Twenty-eight Central Ohio firefighters are now better equipped to handle major emergencies.
The final class of Bowling Green State University’s Certified Rescue Technician program was conducted Thursday in Delaware County. The program trains first responders how to respond quickly and efficiently to catastrophic events.
Mount Gilead resident Mark Carey of the Berlin Township Fire Department said it was a good class and felt fortunate to have gotten the training.
“The department talked about sending me last year, but because of budget constraints they weren’t able to send me to the class,” he said. “This year State Farm awarded me a scholarship to pay for half of the class. It helped out to a point where they could send me.”
State Farm donated $20,000 to provide scholarships for the firefighters to complete the special training.
Carey said the training pertained to any situation that could happen in Central Ohio.
“Water and car rescues or even something like a tornado coming through like last year,” he said. “A typical fireman, whether he’s got specialized training like this or not, wants to figure out a way to fix the problem. A lot of times we’ll come up with ideas for a plan and it might not be the right kind of plan. It’s good to get the proper training so we know we’re doing things properly.”
Carey said he thought eight or 10 people from Berlin’s department have taken the training.
“We’re trying to get one or two people to take the class a year,” he said.
Instructor Matt Scarbury has been teaching the course for 17 years. The BGSU program is divided into six rescue classes: rope, swift water, confined space, trench, auto extrication, and structural collapse.
“They learn skill sets to take back to their departments so they’re more prepared for an emergency in their city,” he said. “This particular discipline is a 40-hour class.”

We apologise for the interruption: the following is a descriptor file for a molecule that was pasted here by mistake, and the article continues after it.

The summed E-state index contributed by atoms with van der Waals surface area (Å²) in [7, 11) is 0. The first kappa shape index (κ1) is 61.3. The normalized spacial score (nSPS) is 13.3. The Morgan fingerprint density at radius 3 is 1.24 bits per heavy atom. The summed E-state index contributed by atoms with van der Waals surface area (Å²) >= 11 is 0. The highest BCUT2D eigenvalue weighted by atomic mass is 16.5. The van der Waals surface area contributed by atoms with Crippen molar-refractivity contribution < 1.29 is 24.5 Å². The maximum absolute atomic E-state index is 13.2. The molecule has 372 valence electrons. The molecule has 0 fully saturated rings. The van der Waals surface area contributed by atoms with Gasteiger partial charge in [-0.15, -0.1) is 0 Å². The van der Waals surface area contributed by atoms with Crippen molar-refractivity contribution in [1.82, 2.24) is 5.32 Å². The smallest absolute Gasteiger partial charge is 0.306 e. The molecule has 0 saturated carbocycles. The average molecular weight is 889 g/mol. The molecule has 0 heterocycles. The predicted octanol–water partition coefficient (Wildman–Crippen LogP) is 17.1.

The structural collapse was segment was hosted by the Delaware City Fire Department on Stratford Road in Delaware.
Capt. Dan Lobdell of the Delaware City Fire Department said Scarbury was one of his instructors. He said the department doesn’t get many calls for technical rescues involving collapses.
“When we do get a call like that, whether it’s a vehicle crashed into a building or a collapse because of a fire or natural disaster, then certainly those skills we’ve trained on come into play,” he said.
Lobdell said he wasn’t aware of the department ever receiving a call that involved a collapsing building because of a natural disaster, but there have been a couple of calls where the training was used.
“I’ve had a couple of those calls where a vehicle had crashed into a building causing a localized collapse,” he said. “Because of that, we’ve built a couple temporary shores or for when we’ve had a fire in a building we want to get into for an investigation of the cause.”
Delaware City firefighter Clint Archangel said he took the class 10 years ago.
“The class was great, a lot of information,” he said. “It’s something that you don’t do everyday. It’s for those special situations that you need to know what you’re doing in a rather quick amount of time.”
Other area firefighters who participated in the training included Donovan Whetnall of Marengo, a firefighter with the Berkshire, Sunbury, Trenton and Galena Joint fire District; Alan Baker of Powell, a firefighter for the Washington Township Fire Department in Dublin; and Timothy Strohl of Ashley, a firefighter for Elm Valley Fire District.
Lobdell said if Delaware were part of a large scale disaster, the first call would be to regional and state Urban Search and Rescue teams so they could be moving toward Delaware while his team rescued victims they were able to reach.
Lobdell said the state has many USAR regional teams. He said that many of the graduates go on to become members of Ohio Task Force I, which is part of the FEMA system and a designated Type I Urban Search and Rescue Team.
According to a press release from State Farm, members of OHTF-1 were deployed during Hurricane Matthew in 2016.
D. Anthony Botkin may be reached at 740-413-0902 or on Twitter @dabotkin.
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